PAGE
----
While women and men are equally interested in being promoted to leadership positions, new findings released by an Iowa leadership development company claim women are less likely to move into these roles due to their opportunities to take on "stretch" assignments or roles at work.

Cedar Rapids-based consulting, research and leadership training business Be Leaderly recently released "Out of the Comfort Zone: How Women and Men Size Up Stretch Assignments — and Why Leaders Should Care." The research report focused on professionals’ perceptions of stretch opportunities, which are defined as:

  • A stretch assignment — a temporary, internal learning opportunity that helps an employee acquire new expertise.
  • A stretch role — a new, permanent position that challenges an employee to expand responsibilities or learn new skills.

However, these career-making opportunities can be harder to find for women. According to the study, the largest portion of women don’t feel their employers make it easy to gauge if they are ready for a promotion, while the largest portion of men think their employers help them know whether they are prepared to advance.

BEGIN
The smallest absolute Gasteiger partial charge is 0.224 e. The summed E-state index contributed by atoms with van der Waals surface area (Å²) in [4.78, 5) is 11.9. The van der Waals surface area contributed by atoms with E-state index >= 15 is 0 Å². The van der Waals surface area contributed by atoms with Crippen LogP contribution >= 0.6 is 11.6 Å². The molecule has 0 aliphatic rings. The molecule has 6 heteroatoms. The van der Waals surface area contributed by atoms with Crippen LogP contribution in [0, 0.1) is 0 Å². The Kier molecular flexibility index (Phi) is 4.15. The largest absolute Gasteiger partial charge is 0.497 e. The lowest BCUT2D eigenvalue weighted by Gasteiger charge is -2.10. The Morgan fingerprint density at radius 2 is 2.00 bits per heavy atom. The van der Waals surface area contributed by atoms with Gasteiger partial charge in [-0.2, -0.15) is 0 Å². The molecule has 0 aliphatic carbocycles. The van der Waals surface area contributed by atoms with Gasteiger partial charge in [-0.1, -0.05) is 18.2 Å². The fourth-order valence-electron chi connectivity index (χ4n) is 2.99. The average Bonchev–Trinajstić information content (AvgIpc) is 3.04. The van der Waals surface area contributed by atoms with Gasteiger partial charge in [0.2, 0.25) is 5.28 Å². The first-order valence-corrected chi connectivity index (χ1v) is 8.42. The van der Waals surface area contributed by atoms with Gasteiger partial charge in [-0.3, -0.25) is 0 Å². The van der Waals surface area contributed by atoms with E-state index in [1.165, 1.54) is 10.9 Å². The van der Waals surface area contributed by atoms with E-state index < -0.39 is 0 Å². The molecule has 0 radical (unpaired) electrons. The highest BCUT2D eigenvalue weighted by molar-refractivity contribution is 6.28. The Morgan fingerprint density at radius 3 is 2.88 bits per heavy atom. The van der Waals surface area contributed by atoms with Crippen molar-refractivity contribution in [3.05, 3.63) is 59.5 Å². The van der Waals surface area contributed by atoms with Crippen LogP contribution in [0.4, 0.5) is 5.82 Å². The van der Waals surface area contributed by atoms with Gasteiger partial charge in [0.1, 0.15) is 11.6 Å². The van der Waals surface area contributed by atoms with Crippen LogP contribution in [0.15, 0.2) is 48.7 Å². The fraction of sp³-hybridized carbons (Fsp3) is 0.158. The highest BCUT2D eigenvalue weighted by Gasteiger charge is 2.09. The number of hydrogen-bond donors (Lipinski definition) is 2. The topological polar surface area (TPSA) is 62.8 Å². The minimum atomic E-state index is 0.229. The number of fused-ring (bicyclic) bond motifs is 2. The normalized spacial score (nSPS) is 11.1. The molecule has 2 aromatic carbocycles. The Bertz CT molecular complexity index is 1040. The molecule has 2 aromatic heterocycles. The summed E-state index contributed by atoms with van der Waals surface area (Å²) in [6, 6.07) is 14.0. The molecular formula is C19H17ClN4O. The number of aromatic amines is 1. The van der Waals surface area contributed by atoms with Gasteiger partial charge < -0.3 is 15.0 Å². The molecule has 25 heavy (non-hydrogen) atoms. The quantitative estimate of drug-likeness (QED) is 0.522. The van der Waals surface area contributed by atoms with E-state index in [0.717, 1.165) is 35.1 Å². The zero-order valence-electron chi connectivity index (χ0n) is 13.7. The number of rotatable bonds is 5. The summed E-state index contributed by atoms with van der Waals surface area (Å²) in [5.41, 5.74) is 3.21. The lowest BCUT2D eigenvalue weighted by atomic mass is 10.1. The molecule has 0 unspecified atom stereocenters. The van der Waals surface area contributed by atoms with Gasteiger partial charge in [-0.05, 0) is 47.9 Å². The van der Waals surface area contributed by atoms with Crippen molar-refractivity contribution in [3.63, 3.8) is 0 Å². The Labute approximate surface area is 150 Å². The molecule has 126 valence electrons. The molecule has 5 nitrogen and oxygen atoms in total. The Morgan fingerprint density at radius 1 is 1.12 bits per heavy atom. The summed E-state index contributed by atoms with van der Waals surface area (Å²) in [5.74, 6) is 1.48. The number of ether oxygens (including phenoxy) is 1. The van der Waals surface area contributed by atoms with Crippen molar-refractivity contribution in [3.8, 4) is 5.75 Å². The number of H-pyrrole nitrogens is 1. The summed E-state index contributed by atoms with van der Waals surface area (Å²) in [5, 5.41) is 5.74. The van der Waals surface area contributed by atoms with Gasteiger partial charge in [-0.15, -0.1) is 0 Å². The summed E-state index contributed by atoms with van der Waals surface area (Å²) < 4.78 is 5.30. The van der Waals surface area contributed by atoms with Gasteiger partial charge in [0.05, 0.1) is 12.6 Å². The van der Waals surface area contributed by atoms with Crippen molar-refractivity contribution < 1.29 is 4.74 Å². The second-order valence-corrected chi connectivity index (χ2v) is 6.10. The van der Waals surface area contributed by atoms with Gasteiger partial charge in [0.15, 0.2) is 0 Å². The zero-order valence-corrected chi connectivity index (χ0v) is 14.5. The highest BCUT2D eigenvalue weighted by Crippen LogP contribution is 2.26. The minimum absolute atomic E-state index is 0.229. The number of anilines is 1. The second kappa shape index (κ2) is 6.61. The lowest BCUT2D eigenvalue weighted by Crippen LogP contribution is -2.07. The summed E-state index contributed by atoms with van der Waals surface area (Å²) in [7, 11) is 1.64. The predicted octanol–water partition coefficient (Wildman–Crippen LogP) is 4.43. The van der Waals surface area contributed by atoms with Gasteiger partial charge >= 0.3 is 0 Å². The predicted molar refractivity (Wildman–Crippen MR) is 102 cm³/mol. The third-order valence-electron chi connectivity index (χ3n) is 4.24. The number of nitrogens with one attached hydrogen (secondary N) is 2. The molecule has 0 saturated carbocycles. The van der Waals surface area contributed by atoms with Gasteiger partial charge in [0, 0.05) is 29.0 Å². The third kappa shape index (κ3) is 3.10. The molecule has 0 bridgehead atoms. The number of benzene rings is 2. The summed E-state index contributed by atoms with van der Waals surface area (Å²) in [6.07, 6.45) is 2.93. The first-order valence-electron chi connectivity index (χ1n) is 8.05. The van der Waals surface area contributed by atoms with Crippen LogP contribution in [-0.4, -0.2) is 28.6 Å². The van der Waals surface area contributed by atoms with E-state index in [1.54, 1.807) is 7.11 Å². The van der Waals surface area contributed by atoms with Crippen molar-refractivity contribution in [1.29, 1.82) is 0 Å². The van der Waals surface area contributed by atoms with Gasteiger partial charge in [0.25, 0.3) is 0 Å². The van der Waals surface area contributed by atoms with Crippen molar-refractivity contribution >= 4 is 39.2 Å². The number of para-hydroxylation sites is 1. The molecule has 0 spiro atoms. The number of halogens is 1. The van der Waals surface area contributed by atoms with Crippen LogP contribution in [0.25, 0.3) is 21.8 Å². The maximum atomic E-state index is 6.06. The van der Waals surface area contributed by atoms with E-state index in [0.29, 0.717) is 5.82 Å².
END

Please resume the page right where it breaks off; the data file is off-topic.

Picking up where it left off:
"We know stretch opportunities can be disproportionately career-making, especially for those reaching top ranks  and yet women consistently obtain fewer of these plum assignments," Selena Rezvani, who led the study for Be Leaderly, said in a news release. "The more coveted the stretch opportunity, often the more political and unclear the path is to obtain it. That perception, plus a lack of organization-wide coordination or oversight over who gets stretch opportunities, can hinder women’s involvement."

Study data also show that women (55 percent) are less likely than men (65 percent) to be comfortable applying for a stretch role with only the "bare minimum" requirements. Women (73 percent) are also more likely than men (60 percent) to disagree that they "round up," or overestimate, their skills rather than underestimate their skills when considering a stretch job opportunity.

The results are based on a survey of more than 1,500 U.S.-based professionals working in a broad range of fields, including financial services, health care and technology.

To read more findings and view the full report, click here.